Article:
But the council won't need those millions to deal with sanitation:
"And we're trying to ensure that there is greater coordination and partnership with the cleaning of Belize City. We've signed a new understanding, in terms of ensuring that streets in Belize City - major streets in Belize - as opposed to being cleaned 3 times a week - they will be cleaned 6 times a week."
And to bolster the quality of life for city residents:
"But the idea of quality-of-life is that we are looking at things like public drunkenness and vagrancy. We've spoken to John Woods, and we want to develop a program within 100 days to deal with the public health situation in Belize, and particularly, homelessness."
So if Kolbe boss John Woods is involved, it begs the question:
"Where would the homeless people be put in jail?"
"They will not be put in jail, but they will be housed in the Kolbe Foundation, and I have full confidence that when Mr. Woods indicates to us that he is ready, he will house these individuals in a place at the Kolbe Foundation, but in a place that is away from the general population, and is in a place that is hospitable, offering better than they are getting now. You are looking at the situation where we're talking about shelter; we're talking of putting them in a facility which will be hospitable to them. We're talking about getting them counseling services. To me, the worst thing that we can do with the homeless is leave them in the condition. And the reason is that people don't even treat them like human beings. You walk on the street, and you walk pass a homeless person as if though they are not even there. We have to have a plan. And the plan cannot be that we do nothing and leave them in Battlefield Park. So, if you are saying that you don't like that - and some people are saying that don't like the plan - then let us sit down and talk about something better, but come to the table with something better."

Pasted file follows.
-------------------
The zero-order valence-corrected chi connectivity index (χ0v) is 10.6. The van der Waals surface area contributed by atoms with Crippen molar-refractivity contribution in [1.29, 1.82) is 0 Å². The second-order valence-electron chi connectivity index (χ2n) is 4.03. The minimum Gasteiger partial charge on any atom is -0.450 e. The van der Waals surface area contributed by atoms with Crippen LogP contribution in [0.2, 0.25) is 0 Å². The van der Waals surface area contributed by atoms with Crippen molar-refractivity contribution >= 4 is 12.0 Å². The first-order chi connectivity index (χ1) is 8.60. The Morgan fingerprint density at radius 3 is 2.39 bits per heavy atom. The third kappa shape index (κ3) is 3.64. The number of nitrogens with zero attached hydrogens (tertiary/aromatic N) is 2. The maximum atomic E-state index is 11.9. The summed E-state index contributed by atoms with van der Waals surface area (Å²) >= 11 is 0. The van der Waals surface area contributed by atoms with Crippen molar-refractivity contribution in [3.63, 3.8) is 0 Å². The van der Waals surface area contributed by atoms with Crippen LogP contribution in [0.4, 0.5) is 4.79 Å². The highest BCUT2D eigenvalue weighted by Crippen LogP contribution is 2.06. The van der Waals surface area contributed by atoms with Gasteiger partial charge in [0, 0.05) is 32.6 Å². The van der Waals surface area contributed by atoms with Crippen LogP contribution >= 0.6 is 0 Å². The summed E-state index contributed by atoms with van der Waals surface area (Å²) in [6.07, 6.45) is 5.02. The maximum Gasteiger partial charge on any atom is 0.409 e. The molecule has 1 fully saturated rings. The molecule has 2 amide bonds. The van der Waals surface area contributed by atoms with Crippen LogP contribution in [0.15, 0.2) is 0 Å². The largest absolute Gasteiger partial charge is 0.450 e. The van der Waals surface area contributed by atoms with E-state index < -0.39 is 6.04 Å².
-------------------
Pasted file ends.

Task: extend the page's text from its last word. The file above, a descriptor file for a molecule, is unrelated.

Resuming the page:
Overall, the city council hopes to cut expenses by 20% - 1.6 million a month to run council - and raise revenue at the traffic department by 20%. That means more tickets:
"That is one thing - a specific thing - ensuring that we are able to have greater compliance with the traffic laws by simply issuing more traffic tickets. One the things with the 100 day plan is that we are putting a system where there is no write-off for traffic tickets. I got a traffic ticket, and I had to pay it. So, if I have to pay my ticket, then every single resident of Belize City should pay their ticket. So, we're putting in - and that's one example, the area of traffic tickets - that we can actually increase revenue, and we can actually meet the 20% target."
It is a lot to do, a list of 100 agenda items for a hundred days - but Bradley says he is serious about it:
"But the idea about the 100 day-plan is that after 100 days, we are supposed to have put in place certain systems and programs that people feel that there is a change at City Hall, that things are happening, and that we are moving in the right direction."
The hundred day list also includes the completion of an independent audit, the planting of a hundred trees and the bushing of a hundred lots.
Later on, we'll have more form the press conference as we ask the Mayor about layoffs - and if his father, Joe Bradley, a City Council Compliance Officer was ever considered for the list of staff cuts.